If you’ve always stuck to your morning or mid-afternoon cup of Java, it may be time to soak up a little leafy tea goodness. Around three billion cups of tea are enjoyed every day across the globe, and tea is the second most popular beverage after water.

If you think it’s time to expand the contents of your beverage cupboard, and you’d like to enjoy the many health benefits of tea, the following tips may help.

Trying Various Tea Types

There are seven main types of tea (black, green, white, oolong, puerh, purple and herbal teas), yet there are actually over 1,000 varieties of tea, with China, India, Sri Lanka, and Kenya producing 75% of the world’s tea. Black tea is made from the Camellia sinensis plant and is fully (or almost fully) oxidized.

Green tea is made from the same plant, but it is unoxidized. Herbal teas are made from infused flower, herbs, fruits and other ingredients. White, puerh, and oolong teas are also made from the Camellia sinensis tea plant.

White tea is slightly oxidized, while oolong is partially oxidized. Pu-erh tea, meanwhile, is made by parching and fermenting leaves. Finally, there is rooibos, made from the dried rooibos plant. In general, black and pu-erh teas have the highest amounts of caffeine, followed by oolong, green, and white teas.

Top-Selling Varieties

Some of the most popular varieties include Assam, Earl Grey, English Breakfast, and Darjeeling teas (all of which are black); Matcha (which is green); Chamomile, Hibiscus, and Peppermint (which are herbal teas); Silver Needle (a white tea), Phoenix Tea (an oolong tea); and red and green Rooibos teas.

Make it a point to try a few of each main tea type. A tea subscription is a good starting point, as you will be presented with various flavors and intensities of tea, with an explanation about where they are made and what main varieties they belong to. You will also be acquainted with unique teas that are made in specific parts of the world.

Making Tea at Home

One of the most magical things about drinking loose-leaf teas is preparing them at home. You will need four basic pieces of equipment: a tea infuser, a teapot or mug, a kettle, and loose-leaf tea.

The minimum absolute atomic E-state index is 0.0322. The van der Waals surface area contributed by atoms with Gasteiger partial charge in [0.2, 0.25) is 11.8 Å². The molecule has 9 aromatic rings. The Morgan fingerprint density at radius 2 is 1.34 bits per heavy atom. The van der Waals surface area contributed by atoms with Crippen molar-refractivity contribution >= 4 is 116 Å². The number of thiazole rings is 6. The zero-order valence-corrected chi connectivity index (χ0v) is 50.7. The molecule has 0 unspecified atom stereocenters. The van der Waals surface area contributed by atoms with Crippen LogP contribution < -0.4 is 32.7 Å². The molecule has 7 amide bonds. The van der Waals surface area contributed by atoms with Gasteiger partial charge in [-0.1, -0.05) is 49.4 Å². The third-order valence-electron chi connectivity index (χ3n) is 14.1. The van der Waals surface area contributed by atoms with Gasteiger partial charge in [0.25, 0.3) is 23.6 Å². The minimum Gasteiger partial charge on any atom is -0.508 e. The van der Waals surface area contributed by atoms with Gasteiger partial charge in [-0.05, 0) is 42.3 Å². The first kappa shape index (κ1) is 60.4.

Depending on the type of tea you select, you will need to steep your leaves in the hot water for a specific amount of time. For instance, white teas take only one to two minutes to steep, oolong and green teas take one to three minutes, and black, rooibos, and herbal teas take three to five minutes.

Pu-erh tea, meanwhile, takes two to five minutes. Add to the fun factor by shopping for pretty traditional tea sets.

See if you can find beautiful pre-loved Chinese porcelain, Japanese cast iron, and Royal Albert teacup sets. Once you have perfected your tea-making process, throw a garden tea party, ensuring your guests are delighted with a myriad of petit-fours, watercress sandwiches, and other traditional tea-time foods.

Enjoying Tea in Other Formats

To truly immerse yourself in the world of tea, go beyond loose-leaf tea. If you enjoy baking muffins or cakes, for instance, consider making Matcha-flavored treats. Matcha powder has a lovely umami flavor that many find irresistible.

If you enjoy marinating meat, find up a little Lapsang Souchong and rub it into your favorite cut of meat. Tea can also be used to prepare stock. Fish stew, for instance, can be lived up with Jasmine or white tea.

You can also Matcha powder or finely ground tea leaves to a refreshing smoothie. Finally, stir-fry some Genmaicha. This green tea and brown rice combination becomes deliciously crisp when you fry it in a wok.

Millions of people start the day with a warm cup of tea. There are seven main tea types, but over a thousand varieties. Start your tea journey by steeping loose-leaf tea, then experiment with tea in cold beverages and sweet and savory dishes alike.


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